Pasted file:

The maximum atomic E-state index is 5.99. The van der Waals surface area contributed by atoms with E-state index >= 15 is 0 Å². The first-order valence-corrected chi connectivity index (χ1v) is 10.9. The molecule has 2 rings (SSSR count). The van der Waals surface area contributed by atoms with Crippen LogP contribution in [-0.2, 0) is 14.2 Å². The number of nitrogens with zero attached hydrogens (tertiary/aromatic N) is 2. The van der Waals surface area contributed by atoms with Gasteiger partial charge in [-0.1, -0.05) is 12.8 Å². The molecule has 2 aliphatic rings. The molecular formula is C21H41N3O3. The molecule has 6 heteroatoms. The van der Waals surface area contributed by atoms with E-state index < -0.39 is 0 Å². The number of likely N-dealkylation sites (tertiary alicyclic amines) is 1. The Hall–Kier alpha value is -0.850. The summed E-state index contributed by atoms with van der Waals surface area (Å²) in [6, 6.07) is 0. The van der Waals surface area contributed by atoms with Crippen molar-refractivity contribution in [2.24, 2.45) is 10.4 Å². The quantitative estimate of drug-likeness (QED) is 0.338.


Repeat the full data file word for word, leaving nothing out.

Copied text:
The maximum atomic E-state index is 5.99. The van der Waals surface area contributed by atoms with E-state index >= 15 is 0 Å². The first-order valence-corrected chi connectivity index (χ1v) is 10.9. The molecule has 2 rings (SSSR count). The van der Waals surface area contributed by atoms with Crippen LogP contribution in [-0.2, 0) is 14.2 Å². The number of nitrogens with zero attached hydrogens (tertiary/aromatic N) is 2. The van der Waals surface area contributed by atoms with Gasteiger partial charge in [-0.1, -0.05) is 12.8 Å². The molecule has 2 aliphatic rings. The molecular formula is C21H41N3O3. The molecule has 6 heteroatoms. The van der Waals surface area contributed by atoms with E-state index < -0.39 is 0 Å². The number of likely N-dealkylation sites (tertiary alicyclic amines) is 1. The Hall–Kier alpha value is -0.850. The summed E-state index contributed by atoms with van der Waals surface area (Å²) in [6, 6.07) is 0. The van der Waals surface area contributed by atoms with Crippen molar-refractivity contribution in [2.24, 2.45) is 10.4 Å². The quantitative estimate of drug-likeness (QED) is 0.338.